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  1. Abstract

    Cutaneous muscles drive the texture‐modulation behavior of cephalopods by protruding several millimeters out of the skin. Inspired by cephalopods, a self‐morphing, stretchable smart skin containing embedded‐printed electrodes and actuated by Twisted Spiral Artificial Muscles (TSAMs) is proposed. Electrothermally actuated TSAMs are manufactured from inexpensive polymer fibers to mimic the papillae muscles of cephalopods. These spirals can produce strains of nearly 2000% using a voltage of only 0.02 V mm−1. Stretchable and low‐resistance liquid metal electrodes are embedded‐printed inside the self‐morphing skin to facilitate the electrothermal actuation of TSAMs. Theoretical and numerical models are proposed to describe the embedded printing of low‐viscosity Newtonian liquid metals as conductive electrodes in a soft elastomeric substrate. Experimental mechanical tests are performed to demonstrate the robustness and electrical stability of the electrodes. Two smart skin prototypes are fabricated to highlight the capabilities of the proposed self‐morphing system, including a texture‐modulating wearable soft glove and a waterproof skin that emulates the texture‐modulation behavior of octopi underwater. The proposed self‐morphing stretchable smart skin can find use in a wide range of applications, such as refreshable Braille displays, haptic feedback devices, turbulence tripping, and antifouling devices for underwater vehicles.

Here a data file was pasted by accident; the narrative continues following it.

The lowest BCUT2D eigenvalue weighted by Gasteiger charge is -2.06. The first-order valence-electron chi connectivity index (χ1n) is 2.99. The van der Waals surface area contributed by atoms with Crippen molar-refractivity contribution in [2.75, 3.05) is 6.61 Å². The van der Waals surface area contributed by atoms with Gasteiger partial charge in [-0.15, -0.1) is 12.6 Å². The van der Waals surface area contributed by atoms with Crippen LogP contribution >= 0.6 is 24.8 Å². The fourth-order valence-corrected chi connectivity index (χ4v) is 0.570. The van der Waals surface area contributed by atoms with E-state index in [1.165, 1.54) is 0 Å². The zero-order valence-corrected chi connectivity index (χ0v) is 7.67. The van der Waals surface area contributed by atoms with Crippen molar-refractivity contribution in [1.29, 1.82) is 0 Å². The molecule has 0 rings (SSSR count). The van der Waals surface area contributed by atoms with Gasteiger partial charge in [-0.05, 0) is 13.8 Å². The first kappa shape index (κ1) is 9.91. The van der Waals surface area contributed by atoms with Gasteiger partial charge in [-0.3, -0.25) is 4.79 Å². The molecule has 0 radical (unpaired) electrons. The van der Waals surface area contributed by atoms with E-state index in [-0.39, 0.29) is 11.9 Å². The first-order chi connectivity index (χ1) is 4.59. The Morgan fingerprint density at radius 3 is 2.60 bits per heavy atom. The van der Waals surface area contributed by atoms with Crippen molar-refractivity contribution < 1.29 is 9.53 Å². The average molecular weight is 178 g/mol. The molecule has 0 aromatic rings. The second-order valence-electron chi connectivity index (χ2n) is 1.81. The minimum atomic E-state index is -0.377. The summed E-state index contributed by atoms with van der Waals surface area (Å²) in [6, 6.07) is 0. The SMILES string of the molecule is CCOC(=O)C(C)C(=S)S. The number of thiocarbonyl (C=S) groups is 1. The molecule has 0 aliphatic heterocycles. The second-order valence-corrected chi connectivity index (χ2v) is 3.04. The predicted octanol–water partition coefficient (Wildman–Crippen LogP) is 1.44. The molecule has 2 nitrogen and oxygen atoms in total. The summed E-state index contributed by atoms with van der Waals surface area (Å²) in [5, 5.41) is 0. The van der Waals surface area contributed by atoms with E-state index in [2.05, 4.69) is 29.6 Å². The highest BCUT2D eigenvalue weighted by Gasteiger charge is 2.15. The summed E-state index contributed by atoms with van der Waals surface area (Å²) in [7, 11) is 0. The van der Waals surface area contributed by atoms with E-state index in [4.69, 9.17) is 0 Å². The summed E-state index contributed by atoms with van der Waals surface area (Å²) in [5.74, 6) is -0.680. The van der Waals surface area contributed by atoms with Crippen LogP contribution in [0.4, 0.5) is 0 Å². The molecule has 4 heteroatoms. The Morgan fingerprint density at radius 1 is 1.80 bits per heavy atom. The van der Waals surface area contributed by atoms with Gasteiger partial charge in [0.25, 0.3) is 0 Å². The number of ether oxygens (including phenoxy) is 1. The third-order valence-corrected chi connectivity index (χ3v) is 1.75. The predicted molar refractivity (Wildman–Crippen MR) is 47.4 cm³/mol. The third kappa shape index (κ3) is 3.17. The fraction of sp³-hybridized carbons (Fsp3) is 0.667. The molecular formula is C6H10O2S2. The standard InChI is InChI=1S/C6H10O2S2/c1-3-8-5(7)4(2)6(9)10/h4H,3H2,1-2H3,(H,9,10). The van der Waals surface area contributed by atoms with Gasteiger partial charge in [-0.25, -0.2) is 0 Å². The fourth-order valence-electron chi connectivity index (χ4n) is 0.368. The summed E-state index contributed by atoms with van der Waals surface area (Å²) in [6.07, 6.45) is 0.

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  2. Abstract An additive manufacturing-enabled bi-continuous piezocomposite architecture is presented to achieve mechanical flexibility and piezoelectricity simultaneously in piezoelectric materials. This architecture comprises an active ferroelectric ceramic phase and a passive flexible polymer phase, which are separated by a tailorable phase interface. Triply periodic minimal surfaces were used to define the phase interface, due to their excellent elastic properties and load transfer efficiency. A suspension-enclosing projection-stereolithography process was used to additively manufacture this material. Postprocesses including polymer infiltration, electroding, and poling are introduced. Piezoelectric properties of the piezocomposites are numerically and experimentally studied. The results highlight the role of tailorable triply periodic phase interfaces in promoting mechanical flexibility and piezoelectricity of bi-continuous piezocomposites. 
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